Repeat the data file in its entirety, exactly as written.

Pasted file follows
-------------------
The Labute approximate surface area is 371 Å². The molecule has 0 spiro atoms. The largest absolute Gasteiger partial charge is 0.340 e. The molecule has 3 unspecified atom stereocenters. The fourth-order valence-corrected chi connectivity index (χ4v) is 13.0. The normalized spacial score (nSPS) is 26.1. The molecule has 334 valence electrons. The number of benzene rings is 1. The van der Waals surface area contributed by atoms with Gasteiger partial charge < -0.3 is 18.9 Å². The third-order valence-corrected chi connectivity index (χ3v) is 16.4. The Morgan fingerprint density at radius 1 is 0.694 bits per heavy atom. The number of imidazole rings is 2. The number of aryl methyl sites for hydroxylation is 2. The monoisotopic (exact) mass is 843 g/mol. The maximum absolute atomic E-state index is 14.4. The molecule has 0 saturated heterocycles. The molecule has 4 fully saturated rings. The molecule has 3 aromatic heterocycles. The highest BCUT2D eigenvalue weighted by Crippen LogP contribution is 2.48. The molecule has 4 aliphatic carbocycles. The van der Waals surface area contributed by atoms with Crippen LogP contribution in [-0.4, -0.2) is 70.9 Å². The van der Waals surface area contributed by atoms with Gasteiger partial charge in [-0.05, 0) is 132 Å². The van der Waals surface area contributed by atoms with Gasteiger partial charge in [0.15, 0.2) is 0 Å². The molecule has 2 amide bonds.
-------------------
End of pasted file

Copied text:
The Labute approximate surface area is 371 Å². The molecule has 0 spiro atoms. The largest absolute Gasteiger partial charge is 0.340 e. The molecule has 3 unspecified atom stereocenters. The fourth-order valence-corrected chi connectivity index (χ4v) is 13.0. The normalized spacial score (nSPS) is 26.1. The molecule has 334 valence electrons. The number of benzene rings is 1. The van der Waals surface area contributed by atoms with Gasteiger partial charge < -0.3 is 18.9 Å². The third-order valence-corrected chi connectivity index (χ3v) is 16.4. The Morgan fingerprint density at radius 1 is 0.694 bits per heavy atom. The number of imidazole rings is 2. The number of aryl methyl sites for hydroxylation is 2. The monoisotopic (exact) mass is 843 g/mol. The maximum absolute atomic E-state index is 14.4. The molecule has 0 saturated heterocycles. The molecule has 4 fully saturated rings. The molecule has 3 aromatic heterocycles. The highest BCUT2D eigenvalue weighted by Crippen LogP contribution is 2.48. The molecule has 4 aliphatic carbocycles. The van der Waals surface area contributed by atoms with Crippen LogP contribution in [-0.4, -0.2) is 70.9 Å². The van der Waals surface area contributed by atoms with Gasteiger partial charge in [-0.05, 0) is 132 Å². The van der Waals surface area contributed by atoms with Gasteiger partial charge in [0.15, 0.2) is 0 Å². The molecule has 2 amide bonds.